A short instructional video that will explain how the test works and at the end of the test, you can opt in to a £30 prize draw for an Amazon voucher! Thanks so much for all your help guys/gals, I really appreciate it. Hope you have a lovely week, Will.

As you can see, I tried to make my message as short and concise as possible. I began by introducing myself and my project before moving on to explain what my project was about and how long it would take. Hopefully, for anyone scanning the text they can least see that it’s “5 minutes” and “only 3 questions”. I close by explaining that they will be guided via a video because everybody likes videos. And then of course there is a prize draw to seal the deal.

I couldn’t reveal too much information about the experiment itself so I used this to my advantage. I tried to create a sense of mystery and excitement. I wanted readers to think “What kind of experiment is this?”, “It’s only 5 minutes”, “This should be easy”.

After a day and a half, I managed to read all of the comments left by redditors, respond to them and improve my message even more.

Next up was the /r/beermoney (a sub where people do online tasks for money) and /r/usability sub-reddit.

Title: Spend 5 minutes doing my experiment with 3 questions and enter a prize draw for £30 ($47) Amazon gift vouchers /r/beermoney

Title: [Help-a-student] Short, fun 5 minute dissertation experiment and a prize draw for £30 Amazon Voucher for /r/usability


Hi,

I’m a Human Computer Interaction (HCI) Masters student and I go by the name Will.

I’ve just finished creating the experiment for my Masters research project: www.uxstudent.co.uk/research/ and I’m really excited to share it with you.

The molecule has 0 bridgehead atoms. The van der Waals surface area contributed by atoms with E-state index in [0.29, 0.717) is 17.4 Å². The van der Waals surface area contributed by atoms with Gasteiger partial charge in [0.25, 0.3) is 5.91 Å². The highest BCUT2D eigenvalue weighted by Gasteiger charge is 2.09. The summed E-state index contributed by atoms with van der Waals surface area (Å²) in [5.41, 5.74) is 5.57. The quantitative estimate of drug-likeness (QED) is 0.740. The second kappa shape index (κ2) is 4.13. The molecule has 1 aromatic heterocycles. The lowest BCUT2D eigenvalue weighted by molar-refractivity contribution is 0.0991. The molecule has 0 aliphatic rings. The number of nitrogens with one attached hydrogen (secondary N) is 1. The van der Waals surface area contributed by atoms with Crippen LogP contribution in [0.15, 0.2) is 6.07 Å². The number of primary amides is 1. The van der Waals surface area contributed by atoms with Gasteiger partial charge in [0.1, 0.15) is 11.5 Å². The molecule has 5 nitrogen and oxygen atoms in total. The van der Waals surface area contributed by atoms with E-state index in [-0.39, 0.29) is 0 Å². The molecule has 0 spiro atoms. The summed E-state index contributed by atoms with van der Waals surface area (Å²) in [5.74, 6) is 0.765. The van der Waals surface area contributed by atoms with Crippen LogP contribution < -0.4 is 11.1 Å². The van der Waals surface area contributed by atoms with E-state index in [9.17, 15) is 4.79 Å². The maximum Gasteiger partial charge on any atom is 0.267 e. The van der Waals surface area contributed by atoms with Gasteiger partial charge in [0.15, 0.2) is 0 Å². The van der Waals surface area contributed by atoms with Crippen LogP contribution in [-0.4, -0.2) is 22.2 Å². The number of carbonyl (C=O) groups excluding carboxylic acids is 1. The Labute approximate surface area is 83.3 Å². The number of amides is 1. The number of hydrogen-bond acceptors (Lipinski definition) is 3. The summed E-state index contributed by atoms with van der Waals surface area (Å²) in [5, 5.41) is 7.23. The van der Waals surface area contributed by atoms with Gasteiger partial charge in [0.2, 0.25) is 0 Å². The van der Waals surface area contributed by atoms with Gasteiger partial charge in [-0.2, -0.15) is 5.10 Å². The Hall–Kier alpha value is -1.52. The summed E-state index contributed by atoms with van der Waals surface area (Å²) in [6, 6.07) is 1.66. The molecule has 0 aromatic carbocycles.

My research is about online testing methods for websites. I hope that my research will contribute to improving digital products so that they are easier to use.

It would be so helpful if you could take part in the study – I promise it will not take more than 5 minutes as there are only 3 questions.

A short instructional video that will explain how the test works and at the end of the test, you can opt in to a £30 prize draw for an Amazon voucher!

Thanks so much for all your help guys/gals, I really appreciate it.

Hope you have a lovely week, Will.

The second message has been refined from my first message so that its even easier to scan. I took out the paragraphs, made the sentences shorter and used more line breaks. Note how I catered the titles of my post so that I complied with the rules of the sub-reddit and made the message more enticing.

After doing these “text posts”, I experimented with doing just “link posts”. For these posts, reddit users (redditors) only see the title of my post and then decide whether or not they wanted to click through.

I tried various titles and tried to optimise for the types of users in each subreddit:

HCI/UX Dissertation Experiment: Prize draw for £30 Amazon Voucher, short & fun 5 minute study (Please help and take part) /r/webdesign

UX Dissertation Experiment: £30 Amazon Voucher, short, fun 5 minute dissertation experiment. Please help out. /r/glasgow

MSC Dissertation Experiment: £30 Amazon Voucher, short, fun 5 minute dissertation experiment. /r/manchester